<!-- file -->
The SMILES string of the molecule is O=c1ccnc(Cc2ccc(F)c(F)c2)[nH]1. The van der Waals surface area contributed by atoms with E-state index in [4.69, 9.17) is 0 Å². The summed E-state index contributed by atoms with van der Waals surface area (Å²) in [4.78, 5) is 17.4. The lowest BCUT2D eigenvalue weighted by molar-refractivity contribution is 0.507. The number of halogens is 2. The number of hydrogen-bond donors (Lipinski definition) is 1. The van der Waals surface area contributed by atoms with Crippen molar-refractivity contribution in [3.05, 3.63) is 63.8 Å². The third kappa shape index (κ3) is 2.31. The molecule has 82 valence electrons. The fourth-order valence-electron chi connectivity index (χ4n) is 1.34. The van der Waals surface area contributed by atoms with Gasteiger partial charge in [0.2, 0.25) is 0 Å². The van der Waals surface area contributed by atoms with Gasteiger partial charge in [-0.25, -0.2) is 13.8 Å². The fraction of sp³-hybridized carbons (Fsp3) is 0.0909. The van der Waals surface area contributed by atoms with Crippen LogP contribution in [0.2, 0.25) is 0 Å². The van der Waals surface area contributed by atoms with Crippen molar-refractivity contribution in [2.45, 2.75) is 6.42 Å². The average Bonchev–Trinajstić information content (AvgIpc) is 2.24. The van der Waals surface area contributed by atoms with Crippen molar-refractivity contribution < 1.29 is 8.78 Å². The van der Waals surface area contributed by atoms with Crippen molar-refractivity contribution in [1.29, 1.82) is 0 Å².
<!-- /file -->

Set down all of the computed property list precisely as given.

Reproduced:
The SMILES string of the molecule is O=c1ccnc(Cc2ccc(F)c(F)c2)[nH]1. The van der Waals surface area contributed by atoms with E-state index in [4.69, 9.17) is 0 Å². The summed E-state index contributed by atoms with van der Waals surface area (Å²) in [4.78, 5) is 17.4. The lowest BCUT2D eigenvalue weighted by molar-refractivity contribution is 0.507. The number of halogens is 2. The number of hydrogen-bond donors (Lipinski definition) is 1. The van der Waals surface area contributed by atoms with Crippen molar-refractivity contribution in [3.05, 3.63) is 63.8 Å². The third kappa shape index (κ3) is 2.31. The molecule has 82 valence electrons. The fourth-order valence-electron chi connectivity index (χ4n) is 1.34. The van der Waals surface area contributed by atoms with Gasteiger partial charge in [0.2, 0.25) is 0 Å². The van der Waals surface area contributed by atoms with Gasteiger partial charge in [-0.25, -0.2) is 13.8 Å². The fraction of sp³-hybridized carbons (Fsp3) is 0.0909. The van der Waals surface area contributed by atoms with Crippen LogP contribution in [0.2, 0.25) is 0 Å². The van der Waals surface area contributed by atoms with Crippen molar-refractivity contribution in [2.45, 2.75) is 6.42 Å². The average Bonchev–Trinajstić information content (AvgIpc) is 2.24. The van der Waals surface area contributed by atoms with Crippen molar-refractivity contribution < 1.29 is 8.78 Å². The van der Waals surface area contributed by atoms with Crippen molar-refractivity contribution in [1.29, 1.82) is 0 Å².